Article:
My introduction to rosepath rag rugs was on a room-size loom in Joanne Hall’s magical Montana studio. I was so happy at that moment that I actually cried. It’s no surprise, then, that I relish every opportunity to weave a rosepath rag rug. And even better, to share the joy with other handweavers who may not have tried it yet. Look what came in the mail this week! The March/April 2017 issue of Handwoven, with a project by yours truly–Swedish Rosepath Rag Rug!

Swedish Rosepath Rag Rug, as seen in March/April 2017 Handwoven.

Swedish Rosepath Rag Rug, as seen in March/April 2017 Handwoven.

Not everyone loves weaving rag rugs. That’s fine. But if you’re a weaver, there is probably something that draws your interest and brings delight. A certain weave structure, silky fibers, fine threads, complex patterns, bold colors. Something. And if you’re not a weaver, there is something else that triggers your pursued interest. Find that spark that ignites joy in you!

Beginning a rag rug.

Besides using a pre-measured tape, taking a picture at the beginning of the rug, with the yellow tape measure in view, makes it easy to replicate the hem at the end of the rug.

Temple in place, weaving Swedish rosepath rag rug.

Temple is in place, keeping the rugs a consistent width. Metal rug temples are good, but I still prefer a regular wooden Glimåkra temple for weaving rag rugs.

Weaving rosepath rag rugs. Fun!

Many rosepath variations are possible. The rug on the cloth beam uses a similar design, with different colors.

Swedish Rosepath Rag Rug. Karen Isenhower

Making paths of roses. Rosepath.

Swedish Rosepath Rag Rug.

Progress!

Seeing the reverse side of the rosepath rag rug on the loom.

Reverse side of the rug has a subtly different pattern.

Swedish rosepath rag rug on the loom. Rug in March/April 2017 Handwoven.

Cloth beam fills up with rag rugs. Pleasant sight for a rag rug weaver!

Ending the rosepath rag rug on the loom.

Ending the rug on the loom. Following the markings removes guesswork.

Keep a song in your heart. Sing. Sing for joy. Sing praise to the Grand Weaver who put the seed of searching in you. A seed that bursts open with joy when ignited with a spark, and flourishes into something distinguishable. Trust the Lord with all your heart. Your heart will find its melody.

Swedish Rosepath Rag Rug as seen in March/April 2017 Handwoven.

Published in March/April 2017 Handwoven.

May your heart sing a joyful tune.

ATTENTION: The draft for the  Swedish Rosepath Rag Rug from Handwoven is written for a sinking shed loom. Therefore, for a jack loom, you must tie up the “white” empty squares instead of the numbered squares for the pattern to show right side up as you weave.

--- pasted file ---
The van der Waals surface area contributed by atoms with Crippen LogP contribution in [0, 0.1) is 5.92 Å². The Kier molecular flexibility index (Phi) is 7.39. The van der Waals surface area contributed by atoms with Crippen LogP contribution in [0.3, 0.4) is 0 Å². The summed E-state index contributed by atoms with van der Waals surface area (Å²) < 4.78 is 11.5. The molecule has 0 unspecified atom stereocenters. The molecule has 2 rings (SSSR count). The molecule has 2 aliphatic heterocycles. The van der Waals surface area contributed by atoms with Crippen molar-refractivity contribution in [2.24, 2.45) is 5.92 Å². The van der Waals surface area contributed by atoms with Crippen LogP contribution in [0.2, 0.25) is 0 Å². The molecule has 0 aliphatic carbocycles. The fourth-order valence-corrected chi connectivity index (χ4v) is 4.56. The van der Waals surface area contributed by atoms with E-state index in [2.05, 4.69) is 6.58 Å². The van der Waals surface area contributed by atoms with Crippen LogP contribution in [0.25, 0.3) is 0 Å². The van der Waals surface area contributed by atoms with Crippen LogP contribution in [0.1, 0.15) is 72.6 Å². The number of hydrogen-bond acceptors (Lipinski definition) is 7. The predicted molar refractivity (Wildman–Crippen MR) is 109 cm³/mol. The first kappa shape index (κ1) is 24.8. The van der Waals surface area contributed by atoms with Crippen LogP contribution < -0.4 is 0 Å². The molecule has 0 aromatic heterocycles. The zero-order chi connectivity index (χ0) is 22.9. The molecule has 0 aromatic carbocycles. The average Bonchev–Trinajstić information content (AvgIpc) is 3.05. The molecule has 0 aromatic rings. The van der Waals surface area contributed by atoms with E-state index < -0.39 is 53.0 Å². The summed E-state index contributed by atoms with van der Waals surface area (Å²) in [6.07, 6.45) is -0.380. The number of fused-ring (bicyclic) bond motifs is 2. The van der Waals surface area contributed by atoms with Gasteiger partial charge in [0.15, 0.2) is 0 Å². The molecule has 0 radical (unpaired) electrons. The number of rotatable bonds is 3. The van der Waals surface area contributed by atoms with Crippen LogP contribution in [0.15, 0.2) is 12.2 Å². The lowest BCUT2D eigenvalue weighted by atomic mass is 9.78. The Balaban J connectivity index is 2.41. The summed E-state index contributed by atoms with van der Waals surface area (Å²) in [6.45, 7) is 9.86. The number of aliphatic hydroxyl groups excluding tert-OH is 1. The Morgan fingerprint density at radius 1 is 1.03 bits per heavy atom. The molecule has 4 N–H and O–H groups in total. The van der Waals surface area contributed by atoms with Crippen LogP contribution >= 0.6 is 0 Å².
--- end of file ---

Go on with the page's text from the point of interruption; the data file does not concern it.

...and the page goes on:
If you are interested in weaving rag rugs, take a look at Rag Rug Tips, a new tab at the top of the page.

Happy Weaving,
Karen

20 Comments

  • Beth Mullins says:

    Congratulations, Karen, on another beautiful article!

  • Maggie Ackerman says:

    I’ve just done my first rose path rug and I loved doing it. Used tee shirt yarn from my stash. Yours is gorgeous and I can’t wait to try it. You also have some great suggestions — I love the photo idea for the hem. Much better than my notes.

    • Karen says:

      Hi Maggie, Rosepath is so much fun. I’m glad to hear you have enjoyed it, too. Yes, the photo has saved me many times. My memory and my notes are not that great.

      Happy weaving,
      Karen

  • Fran says:

    I downloaded Handwoven yesterday, and was pleasantly surprised to see your rug! Congratulations !

  • Janet says:

    Congrats Karen!! I have always loved your rugs and will be trying this out shortly:)
    Janet

  • Sandy says:

    I’ve recently returned home from a trip, then going through several days of mail found my Mar/April issue of Handwoven. I was so excited to see your Rosepath Rug article, and was happily anticipating this blog post. Congratulations! Once again thank you for your weaving & life encouragements. 🙂

    • Karen says:

      Hi Sandy, Sounds like you have me figured out. 🙂 Isn’t it exciting to get a weaving magazine in a pile of mail? Everything else has to stand still while I flip through the pages. And then, later, I sit down with it and read every page.

      Thank you for your wonderful encouragement to me. It means so much!
      Karen

  • Mary Scott says:

    Don’t you just love her!! Beautiful job on your rug!
    Thanks for sharing!
    Mary

  • Carol says:

    BEAUTIFUL !!
    Congrats. Need to run out and get a copy of Handwoven.

    Carol

  • Sandy says:

    My issue of Handwoven arrived yesterday and I was thrilled to see your article! Beautiful rug and I’m so looking forward to trying this. And checking out your tab of tips – I’ve never woven a rag rug before (I’m a fairly new weaver), though I’ve dreamed about it. I can use all the help I can get!

    • Karen says:

      Hi Sandy, You’re in for a treat. Weaving a rag rug is different than other types of weaving. You get to use some muscle! 🙂 Please let me know if you have any questions, or if I can help you in any way.

      Happy weaving,
      Karen

  • Nanette says:

    Congratulations on the article! Also, the photo reminded me I didn’t thank you after I tried your ribbon-measuring system. It works great and I really appreciated your detailed instructions. Nanette

    • Karen says:

      Nanette, I’m happy the measuring ribbon works for you! One of the places I learned about using a ribbon for measuring was at Vavstuga. So many little things can make a big difference.

      Happy Weaving,
      Karen

  • Bonnie Wilker says:

    Karen, it was wonderful to see your work recognized in Handwoven! What a well deserved honor! Your work is beautifully striking and so is your testimony to our Lord. May He who is the master weaver continue to bless your endeavors as you continue to serve Him.
    Bonnie Wilker